I don’t remember much of that day, but I do remember deciding to sing Evensong, and I remember sitting in my friend’s kitchen, taking my music out of its pink plastic folder to sing through it in my head. And in that first moment of silent practise – the instant that the first notes formed in the maelstrom of my mind – I felt a sense of calm. The constant, low-level scream of anxiety that had ridden that space behind my sternum, which had distanced me from everything but the reality of oh my God, what had I done?, abated. Silence, when in those few hours I had become so used to quietly raging fear that I only noticed it in the light of its absence. I wish I could remember what piece of music that was. I feel like I owe it a favour, or a beer, or my thanks at least.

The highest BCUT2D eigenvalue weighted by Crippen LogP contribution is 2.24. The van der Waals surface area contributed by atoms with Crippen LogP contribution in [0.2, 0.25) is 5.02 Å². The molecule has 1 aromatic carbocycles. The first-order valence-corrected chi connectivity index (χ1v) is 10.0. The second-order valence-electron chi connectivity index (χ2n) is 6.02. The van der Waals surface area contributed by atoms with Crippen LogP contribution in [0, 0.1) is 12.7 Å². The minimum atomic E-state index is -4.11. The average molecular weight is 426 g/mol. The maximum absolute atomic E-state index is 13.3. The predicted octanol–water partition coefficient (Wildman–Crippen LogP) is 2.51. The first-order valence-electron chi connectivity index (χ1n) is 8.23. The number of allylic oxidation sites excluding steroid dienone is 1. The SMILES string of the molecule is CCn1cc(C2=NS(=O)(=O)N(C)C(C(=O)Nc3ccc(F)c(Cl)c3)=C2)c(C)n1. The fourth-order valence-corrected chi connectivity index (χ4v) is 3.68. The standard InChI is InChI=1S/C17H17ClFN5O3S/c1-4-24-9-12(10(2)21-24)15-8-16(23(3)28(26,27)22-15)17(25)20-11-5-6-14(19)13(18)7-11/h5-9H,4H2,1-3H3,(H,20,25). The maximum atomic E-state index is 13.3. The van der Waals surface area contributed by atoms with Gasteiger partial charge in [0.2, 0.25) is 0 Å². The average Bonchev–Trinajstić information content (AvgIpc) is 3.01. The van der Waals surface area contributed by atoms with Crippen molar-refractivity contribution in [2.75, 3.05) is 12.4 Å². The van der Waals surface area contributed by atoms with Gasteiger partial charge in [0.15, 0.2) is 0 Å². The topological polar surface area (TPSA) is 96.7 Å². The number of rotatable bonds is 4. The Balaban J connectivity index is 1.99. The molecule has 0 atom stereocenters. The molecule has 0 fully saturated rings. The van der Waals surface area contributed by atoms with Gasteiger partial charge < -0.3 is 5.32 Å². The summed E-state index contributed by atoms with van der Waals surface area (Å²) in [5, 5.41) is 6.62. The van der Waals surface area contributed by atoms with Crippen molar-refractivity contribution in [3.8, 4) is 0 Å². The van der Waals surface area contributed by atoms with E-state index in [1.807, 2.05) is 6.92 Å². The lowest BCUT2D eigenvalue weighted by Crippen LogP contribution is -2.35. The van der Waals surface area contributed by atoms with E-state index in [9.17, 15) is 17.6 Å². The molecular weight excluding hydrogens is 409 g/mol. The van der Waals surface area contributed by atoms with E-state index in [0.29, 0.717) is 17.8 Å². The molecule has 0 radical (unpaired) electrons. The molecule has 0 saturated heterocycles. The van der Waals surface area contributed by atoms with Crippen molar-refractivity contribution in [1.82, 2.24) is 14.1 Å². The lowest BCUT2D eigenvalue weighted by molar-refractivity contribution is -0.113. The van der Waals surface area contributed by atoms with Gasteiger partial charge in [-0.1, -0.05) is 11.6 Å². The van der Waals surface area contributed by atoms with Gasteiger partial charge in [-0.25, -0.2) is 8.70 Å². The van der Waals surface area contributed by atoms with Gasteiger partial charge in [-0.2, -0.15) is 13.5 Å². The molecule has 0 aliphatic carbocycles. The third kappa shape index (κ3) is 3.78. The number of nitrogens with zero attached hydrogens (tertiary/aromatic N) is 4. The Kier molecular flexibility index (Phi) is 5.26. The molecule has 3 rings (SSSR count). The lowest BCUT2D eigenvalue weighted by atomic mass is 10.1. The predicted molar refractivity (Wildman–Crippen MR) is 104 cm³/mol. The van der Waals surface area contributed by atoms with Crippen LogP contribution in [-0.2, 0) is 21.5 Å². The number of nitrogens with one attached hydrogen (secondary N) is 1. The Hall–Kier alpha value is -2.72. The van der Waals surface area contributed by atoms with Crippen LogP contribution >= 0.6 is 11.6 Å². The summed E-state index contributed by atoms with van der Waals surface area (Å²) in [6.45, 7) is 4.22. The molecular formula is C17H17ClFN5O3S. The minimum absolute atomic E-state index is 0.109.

That was the start of a new life, the seizing of freedom, and a plunge into the darkness of fear, and flashbacks, and the very beginnings of the long, long process of making space in my soul for all that happened to me, all that was done to me, all I was forced to do. It’s been a long way out of that darkness, step by painful step, and I know that I’m a long way from that first fraught Milo-scented, music soothed day of freedom.

My friend will never know the depth of gratitude I have for her kindness, and I will never know the piece of music to which I owe those few moments of peace. I don’t even really know how to end this blog post, other than with a thankfulness I can never put words to, and the knowledge – hard and proud and unbreakable – that I survived.

A random reflection on Milo.